When I visited the Bug Zoo in Victoria, British Columbia, the entomologist who was conducting tours, picked up the largest live cockroach that I had ever seen and mentioned that the cockroach is one of the oldest insects, dating back to the pre-dinosaur era. This triggered a new thought, so I asked her which insect goes back further in origin, the cockroach or the dragonfly. She thought first and then replied: “That is a very good question. I don’t know.”
From fossil records, it is known that dragonflies predate the dinosaurs, as do cockroaches. Apparently, which insect came first was an unsolved problem during the summer of 2013 when I asked the entomologist at the Bug Zoo.
This problem, however, was solved more than a year later in the November 7th 2014 issue of the journal Science, a top scientific journal, when an article appeared on the origin of all insect groups that had just been worked out using the science of phylogenomics. This article, titled: “Phylogenomics resolves the timing and pattern of insect evolution” was published by a team of international contributors, consisting of 101 scientists! Included in this groundbreaking publication was a comprehensive chart of insect origins, that is: for insects that are still alive today.
Yes, we now have the answer to: which came first the cockroach or the dragonfly? It was the dragonfly! Dinosaurs first appeared 231.4 million years ago during the Triassic Period, and the Jurassic Period – of movie fame – with the largest dinosaurs came about 32 million years after that. It is astonishing that dragonflies appeared about 350 million years ago, during the Carboniferous Period, and they are still here. Not only does the mighty dragonfly even predate the cockroach, but the damselfly/dragonfly group, consisting of superb fliers, is older than any other insect group alive today except for four primitive species that crawl through debris, consisting of: Protura (nicknamed coneheads), springtales (Collembola); Diplura (two-pronged bristletales) and silverfish.
Dragonflies have fascinated me since I first saw them as a little child. I later learned that dragonflies are possibly the best fliers on this planet and can hover at a fixed point in the air for extended periods of time and can fly up, down, forward, and backward faster than any other flying insect. They apparently have the best vision of any insect, and with their big eyes they can see you even after they fly past you. Also, they really know how to survive. When I observed a dragonfly examining an area of terrain by flying to different vantage points and observing, I named my book on problem solving: Dragonfly Thinking; since viewing a problem from different vantage points is a technique that I use, as does the dragonfly. Clearly, the dragonfly used it first, probably for food-seeking, mate seeking, and whatever else.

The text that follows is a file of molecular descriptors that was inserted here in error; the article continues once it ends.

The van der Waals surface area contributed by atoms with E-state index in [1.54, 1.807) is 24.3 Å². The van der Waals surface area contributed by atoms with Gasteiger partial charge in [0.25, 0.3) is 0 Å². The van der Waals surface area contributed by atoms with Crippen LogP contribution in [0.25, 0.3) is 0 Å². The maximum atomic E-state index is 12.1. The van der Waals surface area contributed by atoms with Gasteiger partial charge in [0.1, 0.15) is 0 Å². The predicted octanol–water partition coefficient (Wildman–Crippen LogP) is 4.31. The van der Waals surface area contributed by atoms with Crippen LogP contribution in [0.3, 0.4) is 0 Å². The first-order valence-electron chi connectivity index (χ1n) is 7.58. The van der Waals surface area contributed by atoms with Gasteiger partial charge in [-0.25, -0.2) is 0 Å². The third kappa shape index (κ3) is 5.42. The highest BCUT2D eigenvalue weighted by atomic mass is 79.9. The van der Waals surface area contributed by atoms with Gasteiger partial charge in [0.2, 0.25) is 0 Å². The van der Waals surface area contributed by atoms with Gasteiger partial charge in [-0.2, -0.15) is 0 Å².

It was only shortly after my book was published in 2013 that I learned a new fact about the Dragonfly. It is the most successful predator on the planet earth, and a group of scientists had just figured out exactly how the dragonfly achieves a greater than 95% predatory success rate, as compared to the deadly shark’s greater than 50% success rate and that of the lion, the king of beasts, which has a comparably meager 25% success rate. So I ended up writing a blog about this. Apparently, these scientists discovered that the dragonfly, an incredible flyer and observer with a tiny brain, has some mental abilities that only large-brained animals, such as humans and other primates have. See “Solving the Problem of Nature’s Drone”: http://bruceoberhardt.com/solving-the-problem-of-natures-drone/ or https://www.linkedin.com/pulse/20141016180302-78147131-what-is-problem-solving?trk=mp-reader-card.
There are very few insects that people like. Cockroaches are certainly not in this group, but butterflies, ladybugs, and dragonflies are. I find it fascinating that dragonflies predate all three of those insects. When dragonfly ancestors first flew on the planet Earth, the oxygen content was about 35%, as compared to 21% today, and dragonflies in the Carboniferous Period had wingspans of about 2.5 feet. Today, there are more than 550 dragonfly species, and the largest dragonfly has about an 8-inch wingspan. Yes, dragonflies are smaller now, but they are still here and have seemingly solved countless problems that they may have encountered over hundreds of millions of years. Unlike the dinosaurs and many other lifeforms, they have managed to adapt and to survive. This reminds me of a quote:
‘It is not the strongest of the species that survives, nor the most intelligent, but the one most responsive to change.’ By Charles Darwin, originator of the theory of evolution.